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From Curt Arnold <carn...@apache.org>
Subject Re: Possible API Performance and Usability Enhancement
Date Thu, 01 Sep 2005 15:17:40 GMT

On Aug 29, 2005, at 2:52 PM, Dan Bush wrote:

> Excellent.
>
> On 8/29/05, Ceki Gülcü <ceki@qos.ch> wrote:
>
>>
>> Dan.
>>
>> Are you aware of SLF4J API which already incorporates a similar  
>> approach?
>>

The same pattern is also in the CVS HEAD.  However, I think there is  
a better approach.  This topic was discussed on the slf4j-dev mailing  
list earlier in the thread "NLS in Logger" starting in 2005-08-05  
(http://marc.theaimsgroup.com/?l=slf4j-dev&m=112327572703543&w=2).

The current approach in the CVS HEAD, slf4j and nlog4j implement a  
subset of the behavior of java.text.MessageFormat.   I have not had  
time to confirm whether the subset implementation actually offers any  
performance advantage over java.text.MessageFormat.  However,  
java.text.MessageFormat is just one of the potential formatters, like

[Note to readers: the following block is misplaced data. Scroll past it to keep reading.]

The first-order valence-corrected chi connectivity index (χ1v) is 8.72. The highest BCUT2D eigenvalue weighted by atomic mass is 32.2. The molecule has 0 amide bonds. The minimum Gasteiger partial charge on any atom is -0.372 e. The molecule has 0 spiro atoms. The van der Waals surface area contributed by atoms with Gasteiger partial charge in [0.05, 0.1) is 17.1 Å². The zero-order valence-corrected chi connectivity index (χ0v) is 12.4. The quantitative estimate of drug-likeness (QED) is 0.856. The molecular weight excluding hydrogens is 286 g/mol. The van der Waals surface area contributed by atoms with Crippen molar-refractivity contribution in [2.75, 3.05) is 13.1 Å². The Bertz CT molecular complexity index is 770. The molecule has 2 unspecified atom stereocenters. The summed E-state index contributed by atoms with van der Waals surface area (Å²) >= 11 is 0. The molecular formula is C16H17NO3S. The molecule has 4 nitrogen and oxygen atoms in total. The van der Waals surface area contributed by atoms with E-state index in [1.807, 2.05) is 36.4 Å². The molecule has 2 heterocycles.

the JDK 1.5's java.util.Formatter, that could be used.

In addition, if you review the slf4j-dev mailing list, you will see a  
some discussion about what combinations of parameters should be  
supported in the overloaded logging methods.  For example, http:// 
marc.theaimsgroup.com/?l=slf4j-dev&m=112313497512402&w=2.  The  
decision of what parameters are supported is a compromise between  
performance and complexity and what is a good balance for one  
developer may be less than optimal for another.

My current suspicion is that an approach of using an static class  
would result in performance close if not identical to the approach in  
CVS HEAD on a modern JIT, would not lock developers to one formatter  
and would allow the developer to use an alternative implementation if  
desired.

The approach is basically something like:

public final class LogFormat {
     private LogFormat() {}


    public static debug(final Logger logger, final String format,  
final Object param1) {
         if (logger.isDebugEnabled()) {
             logger.debug(java.text.MessageFormat.format(format.  
param1));
        }
    }

    //
    //    many more combinations of parameters to follow
    //
}

In use, it would look something like:

LogFormat.debug(logger, "ci:[{0}]", ci);

I'd assume that modern JITs would effectively inline the LogFormat code.


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